Updated: September 8, 2020 2:25:56 am
The UPA government was “very selective” in allowing projects that impacted the “wilderness or the habitat of wildlife” and had faced criticism from industrialists and others who thought his government was being too “restrictive”, former Prime Minister Manmohan Singh said Monday.
Singh said his government was “conscious” of its duty to “accelerate economic development and raise the standard of living of our people, especially those in poverty” as it was the priority of any government but at the same time was “very selective” in allowing projects that impacted the wilderness or the habitat of wildlife.
“Indeed, we were criticised by industrialists and those who thought we were being too restrictive. But I believe that if a proper balance is not firmly held, the results are deleterious and self-defeating,” he said, presenting the Indira Gandhi Prize for Peace, Disarmament and Development to British naturalist David Attenborough in a virtual function.
Congress president Sonia Gandhi said Attenborough has been “one of Nature’s most staunch conscience keepers”.
In his acceptance speech, Attenborough said the world is heading towards a major crisis, unlike any other that humanity has faced in its history. Arguing that humanity has overrun the planet, the consequences of which for the natural world have been devastating, he said, “We must change our ways and we must do so swiftly and globally. But success will only come if the nations of the world agree to act together, and help one another.”
“This will not be easy. We have to change from being nationalists and become internationalists. And that, for all of us, will involve giving as well as taking. Politicians will only do that if they have the support for doing so from those who put them in power – and who could remove them if they fail to live up to their promises. But electorates will only support such international action if they understand the problems” of environmental degradation and loss of biodiversity which is threatening livelihoods, he added.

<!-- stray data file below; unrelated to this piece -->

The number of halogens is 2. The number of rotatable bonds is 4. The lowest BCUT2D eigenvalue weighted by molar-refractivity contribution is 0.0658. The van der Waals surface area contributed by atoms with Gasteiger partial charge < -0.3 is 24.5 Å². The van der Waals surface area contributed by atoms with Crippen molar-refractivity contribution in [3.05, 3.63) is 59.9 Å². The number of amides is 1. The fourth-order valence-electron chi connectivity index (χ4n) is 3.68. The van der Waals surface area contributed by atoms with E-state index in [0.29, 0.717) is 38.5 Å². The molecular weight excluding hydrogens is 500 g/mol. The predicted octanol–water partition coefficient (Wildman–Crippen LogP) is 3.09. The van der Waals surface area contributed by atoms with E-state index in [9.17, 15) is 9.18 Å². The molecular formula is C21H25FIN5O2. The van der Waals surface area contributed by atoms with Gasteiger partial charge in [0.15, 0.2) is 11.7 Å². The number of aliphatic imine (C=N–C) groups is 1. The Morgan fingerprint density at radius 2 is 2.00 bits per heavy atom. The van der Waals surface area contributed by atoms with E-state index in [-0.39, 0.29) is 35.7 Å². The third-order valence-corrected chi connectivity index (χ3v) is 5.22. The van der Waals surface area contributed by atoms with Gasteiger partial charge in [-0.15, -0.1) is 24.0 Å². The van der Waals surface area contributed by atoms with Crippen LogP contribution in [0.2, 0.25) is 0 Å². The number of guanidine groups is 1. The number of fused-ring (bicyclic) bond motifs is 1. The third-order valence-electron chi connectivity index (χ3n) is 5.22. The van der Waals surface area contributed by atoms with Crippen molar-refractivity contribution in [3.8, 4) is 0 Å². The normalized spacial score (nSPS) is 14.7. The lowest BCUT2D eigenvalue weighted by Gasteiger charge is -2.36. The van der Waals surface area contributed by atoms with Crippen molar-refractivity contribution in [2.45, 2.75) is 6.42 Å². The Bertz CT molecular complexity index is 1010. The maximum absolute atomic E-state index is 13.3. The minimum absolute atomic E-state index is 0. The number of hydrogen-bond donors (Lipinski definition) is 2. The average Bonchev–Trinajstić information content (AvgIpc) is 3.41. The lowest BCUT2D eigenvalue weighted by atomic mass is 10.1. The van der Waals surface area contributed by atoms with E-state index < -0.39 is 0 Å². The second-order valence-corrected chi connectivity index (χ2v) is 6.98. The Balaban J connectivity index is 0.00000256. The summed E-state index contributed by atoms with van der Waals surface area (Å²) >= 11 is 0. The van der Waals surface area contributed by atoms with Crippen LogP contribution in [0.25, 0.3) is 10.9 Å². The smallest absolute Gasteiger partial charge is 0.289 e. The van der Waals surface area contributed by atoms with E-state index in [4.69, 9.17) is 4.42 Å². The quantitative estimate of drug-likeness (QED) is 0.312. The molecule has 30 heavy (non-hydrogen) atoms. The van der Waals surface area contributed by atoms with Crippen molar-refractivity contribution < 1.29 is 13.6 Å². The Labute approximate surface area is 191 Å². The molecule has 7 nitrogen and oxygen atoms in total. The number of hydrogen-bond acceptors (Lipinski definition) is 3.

Singh described Attenborough a “living legend in the context of the natural world” who had been the human voice of nature for over seven decades and the veracity of his concerns is evident to anyone who looks at the state of the planet today.
“How acute the situation is cannot be clearer than from the pandemic that has gripped the earth, coincidently almost exactly one century after the great influenza epidemic. To some, this is nature’s way of telling humankind to loosen its tightening grip on the resources of the earth, to be less exploitative, to respect the needs of the natural world, especially the animal kingdom, more and slow down the pace of environmental destruction,” Singh said.
Singh said finding a balance between development and ecology had been a dilemma.
“Millions of us live in abject poverty. Millions around the world do not have access to enough food, clean water and surroundings, a minimum acceptable standard of living. In the name of development, nature bears the brunt, with its long-term crippling effects on that very quality of life we are trying to improve. But like Sir David, I believe that it is possible for us to respect boundaries, to be aware always of the costs of economic development, and to refrain from excesses, from ignorant or wilful actions that ultimately rebound on us,” Singh added.
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